What is a point spread?

The point spread (called runline in baseball) is the handicap, or head start, that the linesmaker gives to the underdog. Betting against the spread can make a lopsided event more interesting - rather than just winning outright, the favorite must win by more than the point spread ("cover the spread") for bets on the favorite to win. The point spread’s purpose is to make betting on either side equally attractive. For example:


Suppose the New England Patriots are at home against the Cleveland Browns in the NFL. All signs point to the Patriots being the favorite and the Browns the underdog. The linesmaker might decide to give the Browns a five-point head start, which is expressed as Browns +5, or Patriots -5.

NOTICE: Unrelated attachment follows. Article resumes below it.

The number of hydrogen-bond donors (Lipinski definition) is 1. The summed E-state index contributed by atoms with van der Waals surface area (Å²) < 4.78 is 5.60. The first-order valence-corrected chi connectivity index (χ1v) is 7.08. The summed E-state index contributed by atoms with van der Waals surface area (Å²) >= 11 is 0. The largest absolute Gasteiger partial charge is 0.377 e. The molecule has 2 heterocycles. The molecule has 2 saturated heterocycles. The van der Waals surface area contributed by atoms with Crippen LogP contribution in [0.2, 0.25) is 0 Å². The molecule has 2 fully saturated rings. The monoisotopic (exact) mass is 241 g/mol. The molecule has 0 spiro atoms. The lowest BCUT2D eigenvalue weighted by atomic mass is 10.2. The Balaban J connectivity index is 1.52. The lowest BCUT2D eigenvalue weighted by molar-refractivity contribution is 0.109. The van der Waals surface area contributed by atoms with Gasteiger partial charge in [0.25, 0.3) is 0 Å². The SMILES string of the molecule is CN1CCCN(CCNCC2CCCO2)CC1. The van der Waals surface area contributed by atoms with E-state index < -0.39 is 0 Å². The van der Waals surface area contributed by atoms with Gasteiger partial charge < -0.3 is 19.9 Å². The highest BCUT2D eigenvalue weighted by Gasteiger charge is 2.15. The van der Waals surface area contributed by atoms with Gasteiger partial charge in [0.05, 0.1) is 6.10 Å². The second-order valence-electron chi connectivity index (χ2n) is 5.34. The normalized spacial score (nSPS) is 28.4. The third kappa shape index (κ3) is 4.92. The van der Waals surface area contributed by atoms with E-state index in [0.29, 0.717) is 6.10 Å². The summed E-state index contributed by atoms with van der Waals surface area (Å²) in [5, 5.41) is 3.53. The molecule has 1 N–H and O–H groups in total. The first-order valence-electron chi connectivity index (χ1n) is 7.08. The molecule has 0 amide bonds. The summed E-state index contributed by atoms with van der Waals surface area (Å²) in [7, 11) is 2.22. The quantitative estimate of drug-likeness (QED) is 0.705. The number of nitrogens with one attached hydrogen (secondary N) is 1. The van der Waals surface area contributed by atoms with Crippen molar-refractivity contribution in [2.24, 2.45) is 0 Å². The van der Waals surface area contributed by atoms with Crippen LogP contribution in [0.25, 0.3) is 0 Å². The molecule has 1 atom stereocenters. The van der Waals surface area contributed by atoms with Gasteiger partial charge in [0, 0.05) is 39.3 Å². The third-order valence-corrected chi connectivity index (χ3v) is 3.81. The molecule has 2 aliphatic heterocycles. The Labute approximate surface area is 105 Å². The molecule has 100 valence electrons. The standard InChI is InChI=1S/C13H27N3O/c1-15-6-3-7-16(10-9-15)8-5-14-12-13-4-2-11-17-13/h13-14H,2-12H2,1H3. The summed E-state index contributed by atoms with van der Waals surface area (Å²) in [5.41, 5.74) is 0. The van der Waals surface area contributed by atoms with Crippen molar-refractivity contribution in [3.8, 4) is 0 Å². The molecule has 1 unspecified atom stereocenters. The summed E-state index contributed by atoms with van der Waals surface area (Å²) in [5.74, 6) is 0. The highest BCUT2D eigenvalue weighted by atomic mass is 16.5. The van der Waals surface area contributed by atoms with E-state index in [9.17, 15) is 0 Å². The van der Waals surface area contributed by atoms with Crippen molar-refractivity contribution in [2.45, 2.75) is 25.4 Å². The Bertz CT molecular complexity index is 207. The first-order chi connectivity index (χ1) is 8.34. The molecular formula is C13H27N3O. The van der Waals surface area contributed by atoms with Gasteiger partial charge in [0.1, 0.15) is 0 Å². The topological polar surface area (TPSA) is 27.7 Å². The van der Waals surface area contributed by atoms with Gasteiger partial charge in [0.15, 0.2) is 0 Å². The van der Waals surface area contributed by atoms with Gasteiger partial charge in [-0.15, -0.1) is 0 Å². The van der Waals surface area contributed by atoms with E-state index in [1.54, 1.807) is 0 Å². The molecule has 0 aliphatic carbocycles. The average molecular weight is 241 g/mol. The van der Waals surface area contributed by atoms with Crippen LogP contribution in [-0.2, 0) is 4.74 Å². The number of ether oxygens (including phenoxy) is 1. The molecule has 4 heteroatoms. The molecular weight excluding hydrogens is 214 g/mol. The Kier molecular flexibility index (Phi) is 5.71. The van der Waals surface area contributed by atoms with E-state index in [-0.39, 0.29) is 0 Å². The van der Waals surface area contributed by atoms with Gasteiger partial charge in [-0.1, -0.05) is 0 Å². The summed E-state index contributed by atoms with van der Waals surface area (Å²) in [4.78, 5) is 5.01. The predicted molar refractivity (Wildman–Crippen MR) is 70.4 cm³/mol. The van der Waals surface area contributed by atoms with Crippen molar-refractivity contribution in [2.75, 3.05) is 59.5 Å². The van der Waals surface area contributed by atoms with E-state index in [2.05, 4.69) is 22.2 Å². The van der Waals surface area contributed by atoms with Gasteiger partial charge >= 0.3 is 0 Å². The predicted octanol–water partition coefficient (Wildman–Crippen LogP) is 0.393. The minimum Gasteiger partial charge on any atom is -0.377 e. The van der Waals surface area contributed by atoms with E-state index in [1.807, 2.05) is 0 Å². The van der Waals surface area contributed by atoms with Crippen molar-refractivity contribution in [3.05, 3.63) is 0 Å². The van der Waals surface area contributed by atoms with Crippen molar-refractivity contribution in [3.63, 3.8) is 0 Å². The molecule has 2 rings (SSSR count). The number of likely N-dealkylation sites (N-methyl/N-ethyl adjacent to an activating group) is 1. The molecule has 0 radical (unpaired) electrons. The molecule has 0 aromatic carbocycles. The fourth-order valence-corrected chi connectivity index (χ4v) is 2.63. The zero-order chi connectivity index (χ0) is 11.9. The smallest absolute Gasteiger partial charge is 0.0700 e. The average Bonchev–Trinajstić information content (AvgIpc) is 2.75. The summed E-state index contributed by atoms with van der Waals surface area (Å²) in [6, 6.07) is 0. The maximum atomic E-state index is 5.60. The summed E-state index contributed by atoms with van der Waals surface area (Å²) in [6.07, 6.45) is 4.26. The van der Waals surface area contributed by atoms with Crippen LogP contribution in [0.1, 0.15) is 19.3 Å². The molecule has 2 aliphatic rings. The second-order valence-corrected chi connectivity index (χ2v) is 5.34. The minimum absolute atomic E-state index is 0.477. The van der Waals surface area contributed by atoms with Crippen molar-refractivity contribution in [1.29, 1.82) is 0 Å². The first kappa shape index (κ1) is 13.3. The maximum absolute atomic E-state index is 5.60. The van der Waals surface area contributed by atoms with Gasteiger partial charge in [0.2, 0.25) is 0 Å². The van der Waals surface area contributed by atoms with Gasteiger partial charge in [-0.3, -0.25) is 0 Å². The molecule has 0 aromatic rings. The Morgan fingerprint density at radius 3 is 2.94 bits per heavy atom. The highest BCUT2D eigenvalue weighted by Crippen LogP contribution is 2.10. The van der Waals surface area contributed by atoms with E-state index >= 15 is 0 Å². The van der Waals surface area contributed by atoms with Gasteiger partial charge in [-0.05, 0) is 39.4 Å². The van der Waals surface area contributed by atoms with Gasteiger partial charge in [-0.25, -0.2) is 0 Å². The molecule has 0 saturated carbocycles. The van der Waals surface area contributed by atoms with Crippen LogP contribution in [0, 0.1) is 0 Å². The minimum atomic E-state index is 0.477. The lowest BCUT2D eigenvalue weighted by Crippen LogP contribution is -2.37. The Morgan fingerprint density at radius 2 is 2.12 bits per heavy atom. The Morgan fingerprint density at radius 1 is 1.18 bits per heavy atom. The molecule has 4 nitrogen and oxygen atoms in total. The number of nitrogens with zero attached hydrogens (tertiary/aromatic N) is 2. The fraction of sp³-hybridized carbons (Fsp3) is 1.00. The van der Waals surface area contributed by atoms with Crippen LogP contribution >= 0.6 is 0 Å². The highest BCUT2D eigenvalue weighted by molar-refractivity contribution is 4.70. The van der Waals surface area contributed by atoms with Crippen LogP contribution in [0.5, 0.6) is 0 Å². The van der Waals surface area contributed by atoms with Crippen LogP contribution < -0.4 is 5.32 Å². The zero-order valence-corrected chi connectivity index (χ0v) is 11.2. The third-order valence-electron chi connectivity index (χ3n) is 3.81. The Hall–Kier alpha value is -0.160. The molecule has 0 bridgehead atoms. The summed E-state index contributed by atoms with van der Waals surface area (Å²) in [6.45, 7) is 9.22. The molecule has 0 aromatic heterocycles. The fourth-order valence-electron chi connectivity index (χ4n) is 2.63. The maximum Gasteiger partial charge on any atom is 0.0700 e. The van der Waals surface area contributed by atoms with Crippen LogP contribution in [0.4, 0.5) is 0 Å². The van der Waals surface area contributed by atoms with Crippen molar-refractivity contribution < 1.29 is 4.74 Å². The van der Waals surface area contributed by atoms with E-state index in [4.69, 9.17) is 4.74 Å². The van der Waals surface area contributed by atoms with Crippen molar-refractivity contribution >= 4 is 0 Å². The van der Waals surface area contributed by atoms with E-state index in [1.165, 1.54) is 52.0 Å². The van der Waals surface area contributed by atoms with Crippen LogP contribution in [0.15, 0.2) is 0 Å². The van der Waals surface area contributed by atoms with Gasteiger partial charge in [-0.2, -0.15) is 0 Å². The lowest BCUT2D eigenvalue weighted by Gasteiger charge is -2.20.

If you bet on the Patriots, you'll win your bet if they win the game by more than five points. If you bet on the Browns; however, you'll win your bet if they lose by less than five points (i.e., if their score is higher after you add five points to it).


The moneyline odds attached to the point spread determine your payout. A negative number (e.g., -170) shows how much money you must wager to win $100 while a positive number (e.g., +150) shows how much money you will win on a $100 wager. The standard odds of -110 may or may not be listed. Note: that if one side is receiving a lot of action, the odds may be adjusted in an effort to balance the action.

You can place a point spread bet on the whole game or only a portion of it (when first half, second half, quarter, or 5th inning lines are offered). The point adjustment during the specified period of the game determines the betting outcome.



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